This is the last entry in our loop blog. We will provide updates on our cruise travels via Facebook for the remainder of the cruise. We want to thank all followers of this blog for their continued interest in our adventures and prayers for our safety. We are very grateful for all the wonderful people who’ve taken a special interest in our dream. We’re glad to have provided this blog so all of you could follow us along the way and we hope that in some small way, we were able to provide stories that made you feel as if you were right alongside us aboard Kailani during the journey.
Sunday: Easter Sunday and the weathermen got it right as it’s a beautiful day for cruising. The winds are down significantly along with the seas, so at 9:10am we’re finally leaving the slip headed for the fuel dock to top off our tanks and get a last pump out before staying out on our anchor for the next few nights. After 175 gallons of diesel in the tanks, 4 gallons of gasoline in the dinghy tank and all the gallons removed from our two holding tanks, we’re pulling away from the familiar docks of Faro Blanco at straight up 10am headed for the Cowpens Anchorage on the Gulf side off Plantation Key. It’s a 36 nautical mile cruise to an anchorage recommended to us by our friends aboard Wild Goose.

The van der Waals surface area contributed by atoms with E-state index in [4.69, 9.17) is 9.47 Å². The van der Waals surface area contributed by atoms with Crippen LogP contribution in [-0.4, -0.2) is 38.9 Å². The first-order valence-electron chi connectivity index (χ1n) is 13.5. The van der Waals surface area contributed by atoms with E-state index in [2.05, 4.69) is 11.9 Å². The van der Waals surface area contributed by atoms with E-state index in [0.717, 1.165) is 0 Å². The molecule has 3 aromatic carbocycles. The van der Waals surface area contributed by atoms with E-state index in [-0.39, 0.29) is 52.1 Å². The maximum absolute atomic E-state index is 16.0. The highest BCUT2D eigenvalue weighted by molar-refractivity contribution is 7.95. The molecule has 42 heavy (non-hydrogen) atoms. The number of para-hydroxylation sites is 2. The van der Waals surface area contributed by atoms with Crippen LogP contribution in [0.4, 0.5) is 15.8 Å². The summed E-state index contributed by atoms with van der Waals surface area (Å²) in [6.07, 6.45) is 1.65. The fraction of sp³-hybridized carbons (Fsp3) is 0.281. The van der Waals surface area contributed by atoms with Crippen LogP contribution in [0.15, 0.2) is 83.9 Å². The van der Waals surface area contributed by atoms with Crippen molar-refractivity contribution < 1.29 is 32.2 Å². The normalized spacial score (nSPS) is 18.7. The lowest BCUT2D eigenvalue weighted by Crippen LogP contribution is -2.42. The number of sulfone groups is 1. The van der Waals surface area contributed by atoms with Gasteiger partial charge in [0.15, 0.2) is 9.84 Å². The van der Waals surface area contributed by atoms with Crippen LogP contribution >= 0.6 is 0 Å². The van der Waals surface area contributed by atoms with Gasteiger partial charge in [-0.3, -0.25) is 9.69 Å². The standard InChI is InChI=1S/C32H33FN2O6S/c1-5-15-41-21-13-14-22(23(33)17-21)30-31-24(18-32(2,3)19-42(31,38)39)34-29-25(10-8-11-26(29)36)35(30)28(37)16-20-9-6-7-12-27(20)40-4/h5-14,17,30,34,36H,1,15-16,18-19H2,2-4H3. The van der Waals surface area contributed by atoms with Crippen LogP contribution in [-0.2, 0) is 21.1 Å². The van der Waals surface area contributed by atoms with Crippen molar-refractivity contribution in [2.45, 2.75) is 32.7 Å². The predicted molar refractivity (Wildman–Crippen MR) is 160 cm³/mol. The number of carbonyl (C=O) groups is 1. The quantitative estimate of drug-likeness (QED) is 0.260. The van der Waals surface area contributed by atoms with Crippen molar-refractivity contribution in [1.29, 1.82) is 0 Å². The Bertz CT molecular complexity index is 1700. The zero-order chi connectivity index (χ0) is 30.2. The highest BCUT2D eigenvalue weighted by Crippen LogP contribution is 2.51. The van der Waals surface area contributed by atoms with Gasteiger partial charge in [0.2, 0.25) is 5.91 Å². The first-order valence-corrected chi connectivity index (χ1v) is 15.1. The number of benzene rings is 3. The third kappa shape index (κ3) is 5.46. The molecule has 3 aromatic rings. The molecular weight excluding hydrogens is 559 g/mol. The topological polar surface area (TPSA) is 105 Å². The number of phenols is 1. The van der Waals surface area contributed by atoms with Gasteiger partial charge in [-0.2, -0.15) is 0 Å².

The gulf-side IntraCoastal Waterway from Marathon up is not totally friendly for deeper draft vessels, but it does carry a controlling depth of 5.9 feet, so we slowly and cautiously make our way north on the gulf side knowing that we will have good weather tomorrow and we will crossover to Hawks Channel in the Atlantic for the cruise from Cowpens to Biscayne Bay. We’re hoping that once in Biscayne Bay the confines of the ICW will allow us to keep moving even in bad weather.